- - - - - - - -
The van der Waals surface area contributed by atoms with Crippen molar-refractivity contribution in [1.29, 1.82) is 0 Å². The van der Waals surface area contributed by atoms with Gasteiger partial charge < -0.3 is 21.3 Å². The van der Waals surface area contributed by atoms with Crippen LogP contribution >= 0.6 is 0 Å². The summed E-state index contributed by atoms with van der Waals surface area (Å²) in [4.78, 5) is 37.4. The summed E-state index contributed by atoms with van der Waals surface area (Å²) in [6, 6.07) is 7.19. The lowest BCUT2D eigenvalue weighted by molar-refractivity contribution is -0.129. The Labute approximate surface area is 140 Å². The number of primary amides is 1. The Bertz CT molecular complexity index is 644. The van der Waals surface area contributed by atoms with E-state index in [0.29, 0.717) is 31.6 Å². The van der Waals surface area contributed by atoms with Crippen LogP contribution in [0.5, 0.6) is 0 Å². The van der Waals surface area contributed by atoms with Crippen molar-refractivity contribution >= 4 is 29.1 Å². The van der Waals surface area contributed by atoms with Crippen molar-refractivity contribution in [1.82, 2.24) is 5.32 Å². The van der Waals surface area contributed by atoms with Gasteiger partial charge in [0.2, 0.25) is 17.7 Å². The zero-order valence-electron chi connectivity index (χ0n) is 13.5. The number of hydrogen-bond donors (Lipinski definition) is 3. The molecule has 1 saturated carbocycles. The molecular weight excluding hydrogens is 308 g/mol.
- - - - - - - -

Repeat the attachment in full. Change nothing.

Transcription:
The van der Waals surface area contributed by atoms with Crippen molar-refractivity contribution in [1.29, 1.82) is 0 Å². The van der Waals surface area contributed by atoms with Gasteiger partial charge < -0.3 is 21.3 Å². The van der Waals surface area contributed by atoms with Crippen LogP contribution >= 0.6 is 0 Å². The summed E-state index contributed by atoms with van der Waals surface area (Å²) in [4.78, 5) is 37.4. The summed E-state index contributed by atoms with van der Waals surface area (Å²) in [6, 6.07) is 7.19. The lowest BCUT2D eigenvalue weighted by molar-refractivity contribution is -0.129. The Labute approximate surface area is 140 Å². The number of primary amides is 1. The Bertz CT molecular complexity index is 644. The van der Waals surface area contributed by atoms with E-state index in [0.29, 0.717) is 31.6 Å². The van der Waals surface area contributed by atoms with Crippen LogP contribution in [0.5, 0.6) is 0 Å². The van der Waals surface area contributed by atoms with Crippen molar-refractivity contribution >= 4 is 29.1 Å². The van der Waals surface area contributed by atoms with Crippen molar-refractivity contribution in [1.82, 2.24) is 5.32 Å². The van der Waals surface area contributed by atoms with Gasteiger partial charge in [0.2, 0.25) is 17.7 Å². The zero-order valence-electron chi connectivity index (χ0n) is 13.5. The number of hydrogen-bond donors (Lipinski definition) is 3. The molecule has 1 saturated carbocycles. The molecular weight excluding hydrogens is 308 g/mol.